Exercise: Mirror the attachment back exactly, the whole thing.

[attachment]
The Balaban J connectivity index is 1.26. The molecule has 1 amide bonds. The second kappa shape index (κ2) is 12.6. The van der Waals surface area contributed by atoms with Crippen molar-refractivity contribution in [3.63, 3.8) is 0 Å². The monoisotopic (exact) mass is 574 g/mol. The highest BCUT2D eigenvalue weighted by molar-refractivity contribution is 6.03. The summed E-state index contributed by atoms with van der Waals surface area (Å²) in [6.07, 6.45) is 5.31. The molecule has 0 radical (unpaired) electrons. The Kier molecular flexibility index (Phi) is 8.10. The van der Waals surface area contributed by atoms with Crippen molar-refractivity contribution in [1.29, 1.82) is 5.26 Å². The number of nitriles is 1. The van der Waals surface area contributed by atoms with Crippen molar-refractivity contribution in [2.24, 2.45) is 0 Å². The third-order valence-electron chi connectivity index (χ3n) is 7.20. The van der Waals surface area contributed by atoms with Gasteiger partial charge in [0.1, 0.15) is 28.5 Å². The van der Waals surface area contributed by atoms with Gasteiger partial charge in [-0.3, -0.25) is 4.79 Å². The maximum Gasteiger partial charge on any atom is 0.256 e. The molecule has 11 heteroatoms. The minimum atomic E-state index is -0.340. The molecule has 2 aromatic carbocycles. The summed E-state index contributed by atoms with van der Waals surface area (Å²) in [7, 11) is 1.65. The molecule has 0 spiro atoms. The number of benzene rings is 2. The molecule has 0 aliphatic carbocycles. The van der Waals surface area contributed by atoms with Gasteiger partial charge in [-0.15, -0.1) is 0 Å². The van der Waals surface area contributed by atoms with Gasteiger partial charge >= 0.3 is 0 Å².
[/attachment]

The Balaban J connectivity index is 1.26. The molecule has 1 amide bonds. The second kappa shape index (κ2) is 12.6. The van der Waals surface area contributed by atoms with Crippen molar-refractivity contribution in [3.63, 3.8) is 0 Å². The monoisotopic (exact) mass is 574 g/mol. The highest BCUT2D eigenvalue weighted by molar-refractivity contribution is 6.03. The summed E-state index contributed by atoms with van der Waals surface area (Å²) in [6.07, 6.45) is 5.31. The molecule has 0 radical (unpaired) electrons. The Kier molecular flexibility index (Phi) is 8.10. The van der Waals surface area contributed by atoms with Crippen molar-refractivity contribution in [1.29, 1.82) is 5.26 Å². The number of nitriles is 1. The van der Waals surface area contributed by atoms with Crippen molar-refractivity contribution in [2.24, 2.45) is 0 Å². The third-order valence-electron chi connectivity index (χ3n) is 7.20. The van der Waals surface area contributed by atoms with Gasteiger partial charge in [0.1, 0.15) is 28.5 Å². The van der Waals surface area contributed by atoms with Gasteiger partial charge in [-0.3, -0.25) is 4.79 Å². The maximum Gasteiger partial charge on any atom is 0.256 e. The molecule has 11 heteroatoms. The minimum atomic E-state index is -0.340. The molecule has 2 aromatic carbocycles. The summed E-state index contributed by atoms with van der Waals surface area (Å²) in [7, 11) is 1.65. The molecule has 0 spiro atoms. The number of benzene rings is 2. The molecule has 0 aliphatic carbocycles. The van der Waals surface area contributed by atoms with Gasteiger partial charge in [-0.15, -0.1) is 0 Å². The van der Waals surface area contributed by atoms with Gasteiger partial charge >= 0.3 is 0 Å².